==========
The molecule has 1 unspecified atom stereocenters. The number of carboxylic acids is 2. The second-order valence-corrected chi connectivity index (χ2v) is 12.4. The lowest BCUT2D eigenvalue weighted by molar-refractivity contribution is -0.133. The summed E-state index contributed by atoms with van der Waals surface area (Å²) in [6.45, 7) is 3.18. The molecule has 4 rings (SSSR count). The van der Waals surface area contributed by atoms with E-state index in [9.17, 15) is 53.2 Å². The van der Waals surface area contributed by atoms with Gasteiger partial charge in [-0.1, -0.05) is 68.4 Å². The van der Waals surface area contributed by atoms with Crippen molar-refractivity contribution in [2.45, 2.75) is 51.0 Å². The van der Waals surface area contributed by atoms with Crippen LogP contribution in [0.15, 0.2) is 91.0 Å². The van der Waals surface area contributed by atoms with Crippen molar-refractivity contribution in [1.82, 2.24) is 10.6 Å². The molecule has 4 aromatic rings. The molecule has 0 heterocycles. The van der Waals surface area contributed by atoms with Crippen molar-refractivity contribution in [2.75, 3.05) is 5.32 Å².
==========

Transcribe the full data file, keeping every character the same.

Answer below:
The molecule has 1 unspecified atom stereocenters. The number of carboxylic acids is 2. The second-order valence-corrected chi connectivity index (χ2v) is 12.4. The lowest BCUT2D eigenvalue weighted by molar-refractivity contribution is -0.133. The summed E-state index contributed by atoms with van der Waals surface area (Å²) in [6.45, 7) is 3.18. The molecule has 4 rings (SSSR count). The van der Waals surface area contributed by atoms with E-state index in [9.17, 15) is 53.2 Å². The van der Waals surface area contributed by atoms with Gasteiger partial charge in [-0.1, -0.05) is 68.4 Å². The van der Waals surface area contributed by atoms with Crippen molar-refractivity contribution in [2.45, 2.75) is 51.0 Å². The van der Waals surface area contributed by atoms with Crippen LogP contribution in [0.15, 0.2) is 91.0 Å². The van der Waals surface area contributed by atoms with Crippen molar-refractivity contribution in [1.82, 2.24) is 10.6 Å². The molecule has 4 aromatic rings. The molecule has 0 heterocycles. The van der Waals surface area contributed by atoms with Crippen molar-refractivity contribution in [2.75, 3.05) is 5.32 Å².